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May 18, 2007 07:43 PM

why so few 'canadian food' restaurants?

This puzzles me...
When you go to France, many restaurants promote French food.
Same with many countries - Italy, Germany, Jamaica, etc.
Even the US does this - but it's more regional (Southern food, Californian style, etc).

But in Canada, we don't promote 'Canadian' food - and I don't see any inherent reason not to. Native foods could be highlighted, and of course many regional specialties.

In Toronto, a couple of restaurants do this a tiny bit (Canoe comes to mind). Some Niagara wineries (such as Hillebrand) feature some Canadian food.
But tourists coming to Canada would be hard-pressed to find any Canadian foods highlighted at restaurants. Certainly, almost no restaurants openly market themselves this way.


Is it because Canadians are reluctant to promote our culture?
Is it because the food is just undeserving of promotion (which I doubt...)?

If anyone has more insights than I do about this issue, I'd love to hear about it!

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  1. The US and Canada are two peas in a pod here- some regional cuisine and a lot reflecting immigrants' cultures. I completely disagree with what you're arguing. Canada has a food culture in the same sense that other new-world, immigrant-rich countries (like the US, Australia, Argentina..) do. If you were an immigrant I think you'd see that. As one (from the US), I see "Canadian" all over the place. Butter tarts and poutine, back bacon and Nanaimo bars. Montreal bagels are available coast to coast, with Winnipeg-style cream cheese no less. You can get Calgary-style ginger beef at Chinese restos all over Canada, but you won't find it in Chinese resto menues elsewhere. Bloody Caesars, eh? And as to the immigrant impact- some of it is uniquely Canadian too. You take for granted, in Toronto, that every single corner store (it seems) has a little oven with hot Jamaican patties for sale. You see this in other parts of the country too, Jamaican patties for sale at the deli counter at Safeway in the west (including areas with very few actual Jamaicans). Go to Chicago and stop in a convenience store and ask for a patty- can't be done. This is one of many ways that immigrants' dishes have been routinized and transformed here in ways that are distinctly Canadian.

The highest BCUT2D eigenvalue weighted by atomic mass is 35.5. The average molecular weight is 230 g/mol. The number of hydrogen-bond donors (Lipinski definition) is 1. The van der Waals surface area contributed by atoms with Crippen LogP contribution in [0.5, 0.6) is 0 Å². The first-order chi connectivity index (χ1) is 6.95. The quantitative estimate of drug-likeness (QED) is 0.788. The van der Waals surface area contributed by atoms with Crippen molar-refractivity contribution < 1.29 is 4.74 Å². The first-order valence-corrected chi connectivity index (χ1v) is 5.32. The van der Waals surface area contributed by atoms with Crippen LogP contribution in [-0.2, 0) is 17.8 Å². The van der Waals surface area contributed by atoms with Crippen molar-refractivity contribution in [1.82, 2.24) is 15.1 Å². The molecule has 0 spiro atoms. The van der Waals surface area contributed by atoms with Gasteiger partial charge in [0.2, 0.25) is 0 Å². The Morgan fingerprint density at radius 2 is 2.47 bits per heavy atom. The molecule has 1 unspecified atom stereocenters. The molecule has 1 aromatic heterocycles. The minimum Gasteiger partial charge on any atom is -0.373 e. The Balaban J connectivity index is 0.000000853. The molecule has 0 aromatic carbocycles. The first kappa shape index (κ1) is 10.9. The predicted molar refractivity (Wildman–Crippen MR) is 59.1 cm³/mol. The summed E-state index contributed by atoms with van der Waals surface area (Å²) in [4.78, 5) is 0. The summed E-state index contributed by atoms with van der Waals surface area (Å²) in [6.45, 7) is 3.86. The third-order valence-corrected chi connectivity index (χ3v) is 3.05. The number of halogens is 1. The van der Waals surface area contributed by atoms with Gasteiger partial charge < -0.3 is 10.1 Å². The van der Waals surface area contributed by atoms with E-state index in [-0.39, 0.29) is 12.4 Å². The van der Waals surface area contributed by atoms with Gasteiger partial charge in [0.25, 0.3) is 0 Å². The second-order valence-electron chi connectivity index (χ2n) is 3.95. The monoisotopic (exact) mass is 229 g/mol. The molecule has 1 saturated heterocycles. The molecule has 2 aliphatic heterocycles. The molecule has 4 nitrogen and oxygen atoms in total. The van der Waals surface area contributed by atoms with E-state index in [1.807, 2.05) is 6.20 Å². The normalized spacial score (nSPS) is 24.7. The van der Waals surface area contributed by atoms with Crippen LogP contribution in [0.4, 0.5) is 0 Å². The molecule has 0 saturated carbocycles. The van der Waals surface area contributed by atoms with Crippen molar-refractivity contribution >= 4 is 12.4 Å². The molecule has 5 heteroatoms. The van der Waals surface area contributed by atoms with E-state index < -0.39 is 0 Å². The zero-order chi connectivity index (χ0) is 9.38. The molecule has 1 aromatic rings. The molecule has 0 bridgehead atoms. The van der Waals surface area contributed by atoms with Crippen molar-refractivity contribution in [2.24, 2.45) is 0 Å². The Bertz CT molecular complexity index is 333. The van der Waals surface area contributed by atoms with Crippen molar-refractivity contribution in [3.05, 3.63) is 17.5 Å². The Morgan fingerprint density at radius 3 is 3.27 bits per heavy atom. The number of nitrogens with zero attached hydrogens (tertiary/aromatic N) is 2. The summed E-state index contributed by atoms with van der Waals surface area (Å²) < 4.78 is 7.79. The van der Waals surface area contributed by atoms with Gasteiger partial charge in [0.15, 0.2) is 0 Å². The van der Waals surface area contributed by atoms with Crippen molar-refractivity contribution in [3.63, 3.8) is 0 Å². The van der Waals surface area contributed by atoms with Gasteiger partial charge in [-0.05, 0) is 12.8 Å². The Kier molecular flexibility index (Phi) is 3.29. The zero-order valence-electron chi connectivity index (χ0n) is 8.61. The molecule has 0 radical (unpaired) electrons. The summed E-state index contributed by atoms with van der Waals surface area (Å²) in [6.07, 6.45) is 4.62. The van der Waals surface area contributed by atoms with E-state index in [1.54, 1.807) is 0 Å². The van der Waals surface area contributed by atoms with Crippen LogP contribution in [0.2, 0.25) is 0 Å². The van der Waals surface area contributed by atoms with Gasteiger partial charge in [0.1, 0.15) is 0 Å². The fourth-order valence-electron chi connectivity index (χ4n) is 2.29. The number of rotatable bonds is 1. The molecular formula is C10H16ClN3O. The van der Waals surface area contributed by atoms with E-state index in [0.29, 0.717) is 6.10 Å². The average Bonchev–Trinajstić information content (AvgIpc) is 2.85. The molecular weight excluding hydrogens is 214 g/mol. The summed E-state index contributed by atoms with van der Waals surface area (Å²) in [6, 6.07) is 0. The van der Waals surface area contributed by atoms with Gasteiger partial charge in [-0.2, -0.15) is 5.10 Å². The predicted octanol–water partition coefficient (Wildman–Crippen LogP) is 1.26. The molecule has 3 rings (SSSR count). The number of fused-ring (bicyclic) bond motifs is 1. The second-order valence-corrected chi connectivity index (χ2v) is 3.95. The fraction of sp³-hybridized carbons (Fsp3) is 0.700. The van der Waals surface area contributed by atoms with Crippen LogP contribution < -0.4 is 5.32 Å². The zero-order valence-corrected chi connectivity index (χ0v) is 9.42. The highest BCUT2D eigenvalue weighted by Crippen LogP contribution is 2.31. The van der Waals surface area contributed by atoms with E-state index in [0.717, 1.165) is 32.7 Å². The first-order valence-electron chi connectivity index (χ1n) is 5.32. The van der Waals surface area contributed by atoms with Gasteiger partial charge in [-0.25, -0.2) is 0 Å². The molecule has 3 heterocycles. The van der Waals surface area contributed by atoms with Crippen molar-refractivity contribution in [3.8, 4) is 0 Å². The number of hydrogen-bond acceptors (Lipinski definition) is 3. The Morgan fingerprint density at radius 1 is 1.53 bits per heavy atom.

if you want restaurants that emphasise local ingredients, there are many- in fact I'd say that among ALL high-end restaurants there is a desire to highlight local. Makes for better food. But that's not the same thing as featuring "Canadian food." But if the "local ingredients" angle is you criterion, as I say, there are many many MANY restos across Canada that feature local sources. In Calgary, the best example is River Cafe, but they aren's alone. In BC the idea is almost cliche.

    1. The original comment has been removed
      1. bw, you raise an interesting question--one I think quite well (extremely well, in my opinion) answered by JM, although there may be more to it.

        In answer to your reply, you don't see "Lebanese Food", "Thai Food", or "French Food" signs in Lebanon, Thailand, and France, respectively, just as you don't see "US food" or "Canadian Food" on the marquees of those restaurants in those countries. The iconic if no longer "Joe's Diner" is a call to you for US food; as is a "Taqueria" sign in Mexico telling you that there is (a type of) Mexican food inside.

        1 Reply
        1. re: Sam Fujisaka

          La Binerie, or Pied de Cochon (for higher end), should franchise.

        2. What is Canadian food?

          Is American food =turkey, corn, and squash..oh,and berries?

          1. I actually do see a fair number of 'Canadian' food signs around--usually in the context of 'Specializing in Chinese and Canadian dishes'. By Canadian, though, they generally mean 'any generically westernized dish'.

            I think most of the restaurants that are arguably 'Canadian' in style--using contemporary techniques, generally with immigrant influences and lots of local, in season ingredients where possible (the impossibility of local, in season ingredients for much of the year being a particular problem in Canadian cooking)--are simply not labelled with a nationality. They're not trying to be stereotypically Canadian (a la the Canadian Cafe in Los Angeles), they're just, you know, restaurants. Serving food. In Canada.